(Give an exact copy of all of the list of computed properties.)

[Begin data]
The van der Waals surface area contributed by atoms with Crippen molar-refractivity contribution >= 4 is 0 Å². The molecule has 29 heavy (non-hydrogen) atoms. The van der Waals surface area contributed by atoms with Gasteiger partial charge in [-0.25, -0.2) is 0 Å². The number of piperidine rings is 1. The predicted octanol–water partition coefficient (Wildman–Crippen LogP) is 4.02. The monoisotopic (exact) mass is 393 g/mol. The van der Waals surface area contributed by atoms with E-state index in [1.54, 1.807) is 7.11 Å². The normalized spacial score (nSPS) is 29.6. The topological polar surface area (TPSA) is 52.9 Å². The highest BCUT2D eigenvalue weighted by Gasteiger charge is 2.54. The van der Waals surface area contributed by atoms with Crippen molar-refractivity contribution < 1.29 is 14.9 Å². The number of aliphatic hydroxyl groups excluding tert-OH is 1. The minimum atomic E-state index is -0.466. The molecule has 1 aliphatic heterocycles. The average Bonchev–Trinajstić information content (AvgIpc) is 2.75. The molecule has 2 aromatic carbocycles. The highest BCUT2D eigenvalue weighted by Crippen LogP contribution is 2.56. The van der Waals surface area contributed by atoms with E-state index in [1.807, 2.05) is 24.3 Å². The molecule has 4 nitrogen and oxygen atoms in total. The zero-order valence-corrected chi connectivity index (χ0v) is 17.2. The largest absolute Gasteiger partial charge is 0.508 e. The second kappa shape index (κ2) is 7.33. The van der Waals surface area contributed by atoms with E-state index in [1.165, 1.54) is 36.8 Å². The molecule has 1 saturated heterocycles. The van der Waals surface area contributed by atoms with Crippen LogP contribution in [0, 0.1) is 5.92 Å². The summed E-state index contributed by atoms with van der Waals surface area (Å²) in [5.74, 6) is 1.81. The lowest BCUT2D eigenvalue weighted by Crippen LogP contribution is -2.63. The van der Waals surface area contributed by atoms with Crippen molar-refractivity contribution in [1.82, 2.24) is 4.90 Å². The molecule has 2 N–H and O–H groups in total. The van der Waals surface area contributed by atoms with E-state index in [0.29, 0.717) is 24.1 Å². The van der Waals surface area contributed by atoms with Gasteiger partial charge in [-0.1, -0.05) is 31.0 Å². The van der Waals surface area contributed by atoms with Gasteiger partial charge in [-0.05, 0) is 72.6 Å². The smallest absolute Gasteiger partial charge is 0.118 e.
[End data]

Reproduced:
The van der Waals surface area contributed by atoms with Crippen molar-refractivity contribution >= 4 is 0 Å². The molecule has 29 heavy (non-hydrogen) atoms. The van der Waals surface area contributed by atoms with Gasteiger partial charge in [-0.25, -0.2) is 0 Å². The number of piperidine rings is 1. The predicted octanol–water partition coefficient (Wildman–Crippen LogP) is 4.02. The monoisotopic (exact) mass is 393 g/mol. The van der Waals surface area contributed by atoms with E-state index in [1.54, 1.807) is 7.11 Å². The normalized spacial score (nSPS) is 29.6. The topological polar surface area (TPSA) is 52.9 Å². The highest BCUT2D eigenvalue weighted by Gasteiger charge is 2.54. The van der Waals surface area contributed by atoms with Crippen molar-refractivity contribution < 1.29 is 14.9 Å². The number of aliphatic hydroxyl groups excluding tert-OH is 1. The minimum atomic E-state index is -0.466. The molecule has 1 aliphatic heterocycles. The average Bonchev–Trinajstić information content (AvgIpc) is 2.75. The molecule has 2 aromatic carbocycles. The highest BCUT2D eigenvalue weighted by Crippen LogP contribution is 2.56. The van der Waals surface area contributed by atoms with E-state index in [1.807, 2.05) is 24.3 Å². The molecule has 4 nitrogen and oxygen atoms in total. The zero-order valence-corrected chi connectivity index (χ0v) is 17.2. The largest absolute Gasteiger partial charge is 0.508 e. The second kappa shape index (κ2) is 7.33. The van der Waals surface area contributed by atoms with E-state index in [1.165, 1.54) is 36.8 Å². The molecule has 1 saturated heterocycles. The van der Waals surface area contributed by atoms with Crippen LogP contribution in [0, 0.1) is 5.92 Å². The summed E-state index contributed by atoms with van der Waals surface area (Å²) in [5.74, 6) is 1.81. The lowest BCUT2D eigenvalue weighted by Crippen LogP contribution is -2.63. The van der Waals surface area contributed by atoms with Crippen molar-refractivity contribution in [1.82, 2.24) is 4.90 Å². The molecule has 2 N–H and O–H groups in total. The van der Waals surface area contributed by atoms with E-state index in [0.29, 0.717) is 24.1 Å². The van der Waals surface area contributed by atoms with Gasteiger partial charge in [-0.1, -0.05) is 31.0 Å². The van der Waals surface area contributed by atoms with Gasteiger partial charge in [-0.05, 0) is 72.6 Å². The smallest absolute Gasteiger partial charge is 0.118 e.